Uber is a college outreach success story. The ride-share company understands that students also feel stressed, suffer from high rates of alcohol-related accidents, and openly lament their chronic shortage of income.
Uber has successfully forged deep relationships with college students by providing solutions to these challenges while avoiding the typical college marketing pitfall of being labeled as a phony.
But what’s cooler than being cool?
Brands must to avoid coming off as phony — it’s akin to a student’s parents describing themselves as “on-fleek” or sporting hip-hugger jeans. Uber has achieved cool status not by trying, but by helping college students manage stress, reduce drunk driving, and pay the bills.
In December of 2015, Uber sent care packages to students at seven colleges during finals week which included energy drinks, gourmet popcorn, and sunglasses to help them conceal their sleeplessness in class. Ben Jiles, a college student in Utah, wrote on LinkedIn, “Uber offered a solution to my everyday anxiety and problem — stress during finals week.”
These types of mood-lifting shenanigans have become a staple of Uber’s college approach. According to the Tampa Bay Business Journal, its stunts include delivering ice cream, late night study snacks, and free, adoptable puppies and kittens as stress relief. The result? A powerfully uplifting brand association and hundreds of new users.
Making travel safer and more cost effective
Uber is also helping out on the darker side of the college experience as well. Students disproportionately suffer from drunk driving accidents according to The National Institute of Alcohol Abuse and Alcoholism. Uber has partnered with universities and sports events to coordinate designated well-lit pick up areas to ensure student safety at high risk times. This builds goodwill not only among the students, but with concerned parents who often hold the real purse strings.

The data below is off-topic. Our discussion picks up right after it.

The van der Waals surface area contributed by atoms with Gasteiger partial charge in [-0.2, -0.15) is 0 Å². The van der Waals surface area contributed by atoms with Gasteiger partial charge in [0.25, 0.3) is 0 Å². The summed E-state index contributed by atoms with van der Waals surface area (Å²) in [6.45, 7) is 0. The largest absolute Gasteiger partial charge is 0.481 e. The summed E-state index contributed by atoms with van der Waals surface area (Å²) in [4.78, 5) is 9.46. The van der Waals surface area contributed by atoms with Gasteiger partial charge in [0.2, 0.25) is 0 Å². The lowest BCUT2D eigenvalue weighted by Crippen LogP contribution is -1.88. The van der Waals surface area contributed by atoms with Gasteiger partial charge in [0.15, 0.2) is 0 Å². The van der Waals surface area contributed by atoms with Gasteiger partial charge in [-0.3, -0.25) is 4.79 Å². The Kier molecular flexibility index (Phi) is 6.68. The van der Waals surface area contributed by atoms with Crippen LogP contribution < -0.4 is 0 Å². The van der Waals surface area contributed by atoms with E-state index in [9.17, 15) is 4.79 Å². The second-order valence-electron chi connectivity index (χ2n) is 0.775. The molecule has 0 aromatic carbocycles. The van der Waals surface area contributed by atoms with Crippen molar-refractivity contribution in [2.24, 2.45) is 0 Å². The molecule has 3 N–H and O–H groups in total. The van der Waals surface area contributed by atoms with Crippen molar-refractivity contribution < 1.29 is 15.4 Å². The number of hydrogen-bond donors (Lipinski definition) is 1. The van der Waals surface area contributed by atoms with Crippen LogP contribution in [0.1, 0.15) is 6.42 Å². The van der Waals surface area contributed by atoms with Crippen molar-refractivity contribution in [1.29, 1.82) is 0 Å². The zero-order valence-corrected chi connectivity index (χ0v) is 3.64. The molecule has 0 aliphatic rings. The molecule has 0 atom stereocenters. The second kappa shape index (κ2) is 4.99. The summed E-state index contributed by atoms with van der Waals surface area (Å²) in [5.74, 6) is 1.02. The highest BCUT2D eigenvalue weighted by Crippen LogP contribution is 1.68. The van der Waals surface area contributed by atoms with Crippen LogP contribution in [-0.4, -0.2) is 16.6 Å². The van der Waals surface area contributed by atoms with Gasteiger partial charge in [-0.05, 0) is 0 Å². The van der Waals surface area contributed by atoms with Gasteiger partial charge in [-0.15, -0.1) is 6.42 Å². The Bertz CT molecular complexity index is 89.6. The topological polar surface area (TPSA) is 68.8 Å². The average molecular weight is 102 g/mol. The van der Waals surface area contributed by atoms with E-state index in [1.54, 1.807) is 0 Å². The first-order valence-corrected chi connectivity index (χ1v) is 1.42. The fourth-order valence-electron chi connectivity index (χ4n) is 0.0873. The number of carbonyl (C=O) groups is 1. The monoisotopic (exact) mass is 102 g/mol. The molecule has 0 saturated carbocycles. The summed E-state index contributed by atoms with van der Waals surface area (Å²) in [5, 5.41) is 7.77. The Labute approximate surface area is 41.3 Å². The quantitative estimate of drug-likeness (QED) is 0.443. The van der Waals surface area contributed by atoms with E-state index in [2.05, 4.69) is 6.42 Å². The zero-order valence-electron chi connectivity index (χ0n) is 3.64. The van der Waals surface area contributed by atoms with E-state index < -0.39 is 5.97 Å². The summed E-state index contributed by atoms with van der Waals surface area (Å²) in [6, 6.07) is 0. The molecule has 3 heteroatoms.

And of course, there is the issue of money. Among the top complaints of college students is the fact that they’re always strapped for cash. Two in three college students run out of money at some point during the academic year, according to reporting by Time. Uber offers college-specific promotions that help students save their money, namely, a 50% discount for rides that originate at or end on the student’s campus.
Uber also employs brand ambassadors and student drivers at a national average of $19 an hour for drivers, just over two and a half times the federal minimum wage. Student drivers can make their own schedules, giving them the flexibility to attend all of their classes.
Uber recognizes that students are busy building their future. Students embrace the brand because it understands the challenges students face and can make their lives easier in a way that appears seamless.
Uber isn’t the only brand meeting college students halfway. Read how Kik made inroads with college students with minimal marketing.
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